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Dougie
Wed, Aug 24, 2016, 1:17am (UTC -5)
Re: VOY S5: In the Flesh

Ray Walsron was my favorite Martian but never jelled in any way as a Trek character. His acting is terrible. He has ruined every episode he's in.
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Ivanov
Wed, Aug 24, 2016, 12:44am (UTC -5)
Re: TOS S1: Space Seed

Christ how the hell did Mcgivers ever become a star fleet officer? I mean damn a giant Latino from a century ago shows up and a few hours later your literally willing to get on your knee's betray the ship and worship him!

Kirk beating Khan with that obvious plastic pipe was fucking hilarious. It's almost as funny as his fight with the Gorn.

2 Stars just for the funny fight scene choreography now enhanced with modern technology to let us see their stunt doubles.
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George Monet
Wed, Aug 24, 2016, 12:43am (UTC -5)
Re: VOY S3: Sacred Ground

As to the way the episode ends, this felt incredibly out of character for Janeway. As I said above, the only reason why Janeway couldn't explain what was going on was because she lacked the technology needed to study it, but that doesn't mean it isn't possible and Janeway would not believe that it wasn't possible or that it was magic simply because she lacked the technology needed to study it. She would say, as a scientist, that they currently lack the ability to study what was occurring but believed that in the future humans would be able to understand even things like this.
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George Monet
Wed, Aug 24, 2016, 12:36am (UTC -5)
Re: VOY S3: Sacred Ground

This episode didn't work for me. This is Star Trek, so magic doesn't exist. Therefore everything does have a scientific explanation. The only reason why Janeway failed to discover it is because she lacked the tools needed to do so. The constant attempts to say that science can't explain everything comes across as disengeneous and antithetic to Star Trek. The "spirits" are clearly just long lived energy beings, they don't belong to some nonexistent spirit realm. If they did, then every planet and race would have the same spirits and knowledge of the spirit realm. Since every species in the galaxy has its own religions and rituals, we can know for a fact that they are all fake. Our world has lots of religions and rituals because they are all fake. if there was a real religion then we would have only one religion and not many fake religions as the religion would be proveably true and would need to exist everywhere rather than in a single country or planet.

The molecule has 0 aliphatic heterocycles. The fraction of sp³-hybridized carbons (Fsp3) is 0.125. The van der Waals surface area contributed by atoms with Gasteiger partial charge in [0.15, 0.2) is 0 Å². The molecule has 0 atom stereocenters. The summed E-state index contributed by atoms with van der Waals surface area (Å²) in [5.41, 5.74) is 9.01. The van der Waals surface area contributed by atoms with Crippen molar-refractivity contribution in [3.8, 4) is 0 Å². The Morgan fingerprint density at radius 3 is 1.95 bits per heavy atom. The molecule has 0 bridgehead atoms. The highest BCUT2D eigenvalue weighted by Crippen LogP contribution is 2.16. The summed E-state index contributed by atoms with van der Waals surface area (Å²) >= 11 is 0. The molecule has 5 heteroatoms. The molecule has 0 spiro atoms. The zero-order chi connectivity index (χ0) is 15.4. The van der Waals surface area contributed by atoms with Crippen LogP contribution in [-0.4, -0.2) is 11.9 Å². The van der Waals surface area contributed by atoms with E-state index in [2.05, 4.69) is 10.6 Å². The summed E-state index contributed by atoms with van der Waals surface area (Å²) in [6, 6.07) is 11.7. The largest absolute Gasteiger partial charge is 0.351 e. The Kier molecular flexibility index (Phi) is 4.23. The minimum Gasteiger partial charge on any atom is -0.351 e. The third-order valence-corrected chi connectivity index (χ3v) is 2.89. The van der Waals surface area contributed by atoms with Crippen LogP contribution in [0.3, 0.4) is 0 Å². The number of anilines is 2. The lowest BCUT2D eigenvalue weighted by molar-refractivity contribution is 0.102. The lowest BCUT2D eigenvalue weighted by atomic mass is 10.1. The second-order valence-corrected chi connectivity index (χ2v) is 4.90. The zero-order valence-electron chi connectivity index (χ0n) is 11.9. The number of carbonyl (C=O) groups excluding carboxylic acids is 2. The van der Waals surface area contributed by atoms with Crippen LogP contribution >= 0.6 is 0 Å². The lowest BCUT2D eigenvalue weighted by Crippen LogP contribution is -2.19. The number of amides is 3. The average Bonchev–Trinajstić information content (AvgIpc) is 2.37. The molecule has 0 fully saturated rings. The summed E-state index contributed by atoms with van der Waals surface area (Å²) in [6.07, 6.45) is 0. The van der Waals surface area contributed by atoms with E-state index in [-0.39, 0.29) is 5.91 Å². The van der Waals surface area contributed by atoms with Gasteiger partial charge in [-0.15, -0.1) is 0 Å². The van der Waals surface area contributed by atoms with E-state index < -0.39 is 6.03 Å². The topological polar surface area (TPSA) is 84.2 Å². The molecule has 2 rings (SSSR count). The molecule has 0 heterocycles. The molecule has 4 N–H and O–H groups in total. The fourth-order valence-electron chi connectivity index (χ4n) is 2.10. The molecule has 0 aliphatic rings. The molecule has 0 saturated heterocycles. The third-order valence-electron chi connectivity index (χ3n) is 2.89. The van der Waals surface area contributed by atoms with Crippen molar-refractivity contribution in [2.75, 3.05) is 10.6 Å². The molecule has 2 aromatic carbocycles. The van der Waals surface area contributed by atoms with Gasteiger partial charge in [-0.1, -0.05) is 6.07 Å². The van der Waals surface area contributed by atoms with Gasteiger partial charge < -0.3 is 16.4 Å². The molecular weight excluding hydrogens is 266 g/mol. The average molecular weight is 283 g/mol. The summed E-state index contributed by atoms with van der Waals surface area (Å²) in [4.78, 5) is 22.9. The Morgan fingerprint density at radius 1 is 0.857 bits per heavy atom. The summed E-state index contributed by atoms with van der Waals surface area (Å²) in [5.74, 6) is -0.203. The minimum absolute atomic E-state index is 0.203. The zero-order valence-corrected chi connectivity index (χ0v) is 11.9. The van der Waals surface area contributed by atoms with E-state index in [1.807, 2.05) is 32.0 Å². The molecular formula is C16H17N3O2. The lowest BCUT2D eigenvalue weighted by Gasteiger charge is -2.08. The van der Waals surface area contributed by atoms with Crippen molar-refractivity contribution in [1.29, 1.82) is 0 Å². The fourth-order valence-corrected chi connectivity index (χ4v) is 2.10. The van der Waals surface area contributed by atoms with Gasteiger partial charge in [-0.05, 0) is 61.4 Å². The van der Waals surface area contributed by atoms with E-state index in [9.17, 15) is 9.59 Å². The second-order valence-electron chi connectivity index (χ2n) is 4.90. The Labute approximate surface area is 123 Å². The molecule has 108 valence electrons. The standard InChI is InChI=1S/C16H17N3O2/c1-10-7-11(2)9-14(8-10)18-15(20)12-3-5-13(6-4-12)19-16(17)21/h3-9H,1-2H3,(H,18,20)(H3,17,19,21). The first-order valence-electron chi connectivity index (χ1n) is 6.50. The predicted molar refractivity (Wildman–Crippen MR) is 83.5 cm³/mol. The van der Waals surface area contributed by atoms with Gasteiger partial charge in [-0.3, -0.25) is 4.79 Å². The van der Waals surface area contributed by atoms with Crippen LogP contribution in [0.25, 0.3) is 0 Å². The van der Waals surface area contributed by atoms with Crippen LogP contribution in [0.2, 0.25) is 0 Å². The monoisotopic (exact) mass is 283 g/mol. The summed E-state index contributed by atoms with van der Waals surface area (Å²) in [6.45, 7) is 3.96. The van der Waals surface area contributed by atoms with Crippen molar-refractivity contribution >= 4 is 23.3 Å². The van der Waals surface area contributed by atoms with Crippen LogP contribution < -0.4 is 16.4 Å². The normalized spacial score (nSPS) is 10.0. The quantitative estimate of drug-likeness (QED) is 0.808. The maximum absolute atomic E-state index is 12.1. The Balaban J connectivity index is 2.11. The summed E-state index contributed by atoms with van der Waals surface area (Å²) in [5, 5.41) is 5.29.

So to my mind the episode was constant at odds with the reality of the show. And that prattling little woman who is constantly trying to make Janeway feel small for looking for the scientific explanation got on my nerves because she was wrong. There is a scientific explanation, she was just too blinded by her faith to accept the reality. Or perhaps she knew that if they temple let science study the "religion" then it is the monks who would be the ones whose entire lives were "meaningless". That's why the monks don't like to talk to anyone about what occurs in the temple, because science would cast light on all the shadows that the temple is trying to sell as something more than hocus pocus. The energy beings annoyed me for the same reason. Just because they have better technology they conned the whole planet into believing they were some actual spirits. Starfleet has strict codes against that, and yet Janeway never points out Starfleet's superior morals compared to these con artist energy beings.

The only reason why the Munchkins believed the Wizard was a great and powerful sorceror is because they lacked the ability to study and understand the science the wizard was using. It was only Dorothy, who came from the same world as the Wizard, who was able to reveal the Wizard for the con man he was. The same is true here. I'm sure that Q would laugh at Janeway for believing these energy beings were really spirits.

And the whole meaningless ritual thing just fell flat even by itself. Why would they create this entire series of rituals and rooms and corridors if they were all pointless from the getgo? How would such a thing even come about? Wouldn't the first couple of people who made it through this house of mirrors tell everyone it was just smoke and mirrors the moment they finished? Or were they all just so embarrassed that they pretended something profound happened?
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DutchGamer1982
Wed, Aug 24, 2016, 12:33am (UTC -5)
Re: TNG S6: Schisms

@Elliot
Will have to disagree with the series ranking lists.

corrected it the following way :
-made a fixed list of 10 standard ship positions (captain, 1st officer, helm, operations, security, science, doctor, engineer, counceler, recreation)